January 2, 2020
I view tamales as “Mexican Christmas Wrappings” and it’s all the Christmas I needed.
There are many ways to make tamales and wrap tamales as there are families. The indigenous fillings were turkey, venison and fish. Some people use banana and avocado leaves (commonly used
along the coast and filled with fish) in lieu of the corn husk (hoja). And, yet others use foil or parchment paper around the hoja. And, most currently I have learned that people substitute the hoja for a paper wrapping made from a true vegetable parchment (this method replaces the hoja). The well known company Tampico makes a specific tamale wrapping paper (papel de tamale)that is resistant to boiling water and tearing. In terms of folding or wrapping your tamale there is the most commonly used diaper-folding method. Tying both ends with strips of hoja like strings and also tying with one single hoja ”string.” I know that in Puebla tamales are served as a pancake with fish. “Mexican tamales differ from one region to another in the fillings and leaves used to wrap them. Here are some of types you can find throughout Mexico:
In Culiacán, Sinaloa they use small sweet brown beans, corn and pineapple.
In Veracruz they use corn and pork seasoned with hoja santa.
In Oaxaca tamales are large and seasoned with black, yellow and green molés.
Tamales in Monterey are small and made with smooth or coarse dough filled with red chilies and strips of meat.
Tamales in Yucatán are seasoned with achiote and baked or cooked in a pit with chicken and pork fillings.
In Michoacan tamales are wrapped in corn leaves and have no filling.
The largest tamales come from Northwestern Mexico where they cook them in large pits or bake them in ovens. These tamales can be three or four feet long and use coarse masa filled with pork seasoned with red chilies.
I recall Mi Mama making a tamale that was larger than her usual annual tamale, it was huge! She had some Oaxacan girlfriends who had taught her how to make this variation. It included the regular pork meat with molé in addition to a julienned potato and carrot, raja de Poblano chile and a couple raisins. These had to be tied at both ends because of their size. Of course they were delicious and a complete meal…….including dessert!
I have previously written on many aspects of tamale making; a favorite topic, or anything associated with Mexican food. The humble indigenous foods of my ancestors are now considered avant-garde with a recent influx to restaurants in Mexico City such as Pescadería El Puerto de Alvarado, Masala y Maiz, Rosetta, Molino el Pujol, Carmela y Sal, the New Berlin, Expendio de Maíz Sin Nombre, Tamales Madres and Restaurante Nicos to name a few.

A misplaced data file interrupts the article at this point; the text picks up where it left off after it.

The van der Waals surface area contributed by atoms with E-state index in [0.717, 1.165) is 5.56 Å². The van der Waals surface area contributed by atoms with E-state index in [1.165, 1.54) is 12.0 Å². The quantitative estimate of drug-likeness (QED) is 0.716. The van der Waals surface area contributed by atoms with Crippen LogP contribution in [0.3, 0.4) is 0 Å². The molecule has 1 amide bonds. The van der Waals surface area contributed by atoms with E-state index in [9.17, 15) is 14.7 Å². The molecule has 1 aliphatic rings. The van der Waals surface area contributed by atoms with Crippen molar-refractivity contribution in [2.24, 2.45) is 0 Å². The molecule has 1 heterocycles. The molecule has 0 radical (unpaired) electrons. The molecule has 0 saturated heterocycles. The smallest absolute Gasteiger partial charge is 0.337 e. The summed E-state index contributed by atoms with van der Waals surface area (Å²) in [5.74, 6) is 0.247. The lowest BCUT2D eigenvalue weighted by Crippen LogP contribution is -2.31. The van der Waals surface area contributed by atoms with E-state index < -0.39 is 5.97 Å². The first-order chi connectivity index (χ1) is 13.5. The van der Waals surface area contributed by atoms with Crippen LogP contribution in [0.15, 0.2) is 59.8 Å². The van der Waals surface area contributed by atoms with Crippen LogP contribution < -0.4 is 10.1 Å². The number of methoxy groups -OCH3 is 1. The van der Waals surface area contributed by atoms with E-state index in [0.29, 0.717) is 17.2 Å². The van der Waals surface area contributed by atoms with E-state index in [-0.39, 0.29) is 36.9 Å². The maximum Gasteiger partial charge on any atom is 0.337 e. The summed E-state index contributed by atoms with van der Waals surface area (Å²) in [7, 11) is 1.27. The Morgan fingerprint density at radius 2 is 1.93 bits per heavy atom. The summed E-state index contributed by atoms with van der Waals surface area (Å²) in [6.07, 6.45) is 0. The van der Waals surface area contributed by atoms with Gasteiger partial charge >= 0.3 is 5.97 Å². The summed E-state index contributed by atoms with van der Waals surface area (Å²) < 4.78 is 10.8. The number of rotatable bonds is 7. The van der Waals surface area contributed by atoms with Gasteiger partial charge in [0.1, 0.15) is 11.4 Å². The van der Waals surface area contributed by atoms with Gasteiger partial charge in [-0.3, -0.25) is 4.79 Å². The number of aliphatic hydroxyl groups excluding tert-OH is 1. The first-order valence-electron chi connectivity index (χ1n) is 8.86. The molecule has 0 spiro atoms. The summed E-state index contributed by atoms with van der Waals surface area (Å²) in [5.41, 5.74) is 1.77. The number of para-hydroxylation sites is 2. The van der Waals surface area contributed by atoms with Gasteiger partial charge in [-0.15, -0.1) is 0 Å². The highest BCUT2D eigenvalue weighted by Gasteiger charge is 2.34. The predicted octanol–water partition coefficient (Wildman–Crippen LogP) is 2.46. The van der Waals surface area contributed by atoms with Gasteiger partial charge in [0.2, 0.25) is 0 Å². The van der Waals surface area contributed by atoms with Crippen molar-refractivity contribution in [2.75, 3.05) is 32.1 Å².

I’m not a gambling woman, but if I was, I’d place my money on the street vendors “puesto” or push cart vendors. This is where I’ve had some of Mexico’s most delicious food on paper plates standing along the paved and unpaved streets, some lit and some unlit, as we say in Spanish “ para chupar se los dedos,” finger licking good! All this writing about my ”raíces” makes me want to hop on a plane right now directly to La Capital for tacos y tequila. Te invito Mi Corazón?
I recall a few years back, I was flabbergasted to find Williams Sonoma selling tamales for $60 a dozen. I was initially taken aback, because as a child I remember they sold for $10 a dozen. Now 60 years later they‘re basically the same price $10. to $20 a dozen! Granted, I know when people sell them they are usually small and do not have a lot of meat. But, if I compare that price to the amount of work involved in making them. People should be selling them for a lot more, I’m not flabbergasted at Williams Sonoma prices any longer! I’m selling mine for $80. a dozen! Mi Mamá was the most generous and kind-hearted person I knew, but she was funny about gifting her tamales. She would gladly gift you all the fudge and cookies you wanted, now I understand why!
Abrazos y Besos
Thank You, Father